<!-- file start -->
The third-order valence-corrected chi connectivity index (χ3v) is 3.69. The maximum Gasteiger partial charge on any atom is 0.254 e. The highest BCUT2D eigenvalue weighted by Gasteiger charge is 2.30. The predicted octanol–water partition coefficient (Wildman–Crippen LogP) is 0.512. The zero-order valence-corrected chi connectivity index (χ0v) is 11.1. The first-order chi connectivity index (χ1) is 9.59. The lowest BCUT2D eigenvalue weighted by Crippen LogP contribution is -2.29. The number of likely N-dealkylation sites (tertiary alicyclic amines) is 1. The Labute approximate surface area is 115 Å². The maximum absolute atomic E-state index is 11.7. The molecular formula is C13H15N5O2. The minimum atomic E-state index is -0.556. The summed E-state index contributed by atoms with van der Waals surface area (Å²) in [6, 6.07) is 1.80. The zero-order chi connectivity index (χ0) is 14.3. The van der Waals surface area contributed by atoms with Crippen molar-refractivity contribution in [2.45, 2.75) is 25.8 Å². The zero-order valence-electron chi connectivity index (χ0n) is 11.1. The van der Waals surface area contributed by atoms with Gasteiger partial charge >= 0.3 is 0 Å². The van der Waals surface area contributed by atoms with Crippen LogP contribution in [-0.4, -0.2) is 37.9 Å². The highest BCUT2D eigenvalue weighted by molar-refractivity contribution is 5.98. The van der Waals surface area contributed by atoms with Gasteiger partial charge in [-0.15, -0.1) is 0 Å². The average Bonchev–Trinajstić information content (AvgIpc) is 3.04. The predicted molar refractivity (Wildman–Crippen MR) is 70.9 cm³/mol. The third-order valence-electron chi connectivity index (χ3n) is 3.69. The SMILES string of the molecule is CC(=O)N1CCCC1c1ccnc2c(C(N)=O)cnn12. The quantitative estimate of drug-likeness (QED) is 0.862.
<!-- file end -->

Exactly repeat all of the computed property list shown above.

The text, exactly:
The third-order valence-corrected chi connectivity index (χ3v) is 3.69. The maximum Gasteiger partial charge on any atom is 0.254 e. The highest BCUT2D eigenvalue weighted by Gasteiger charge is 2.30. The predicted octanol–water partition coefficient (Wildman–Crippen LogP) is 0.512. The zero-order valence-corrected chi connectivity index (χ0v) is 11.1. The first-order chi connectivity index (χ1) is 9.59. The lowest BCUT2D eigenvalue weighted by Crippen LogP contribution is -2.29. The number of likely N-dealkylation sites (tertiary alicyclic amines) is 1. The Labute approximate surface area is 115 Å². The maximum absolute atomic E-state index is 11.7. The molecular formula is C13H15N5O2. The minimum atomic E-state index is -0.556. The summed E-state index contributed by atoms with van der Waals surface area (Å²) in [6, 6.07) is 1.80. The zero-order chi connectivity index (χ0) is 14.3. The van der Waals surface area contributed by atoms with Crippen molar-refractivity contribution in [2.45, 2.75) is 25.8 Å². The zero-order valence-electron chi connectivity index (χ0n) is 11.1. The van der Waals surface area contributed by atoms with Gasteiger partial charge >= 0.3 is 0 Å². The van der Waals surface area contributed by atoms with Crippen LogP contribution in [-0.4, -0.2) is 37.9 Å². The highest BCUT2D eigenvalue weighted by molar-refractivity contribution is 5.98. The van der Waals surface area contributed by atoms with Gasteiger partial charge in [-0.15, -0.1) is 0 Å². The average Bonchev–Trinajstić information content (AvgIpc) is 3.04. The predicted molar refractivity (Wildman–Crippen MR) is 70.9 cm³/mol. The third-order valence-electron chi connectivity index (χ3n) is 3.69. The SMILES string of the molecule is CC(=O)N1CCCC1c1ccnc2c(C(N)=O)cnn12. The quantitative estimate of drug-likeness (QED) is 0.862.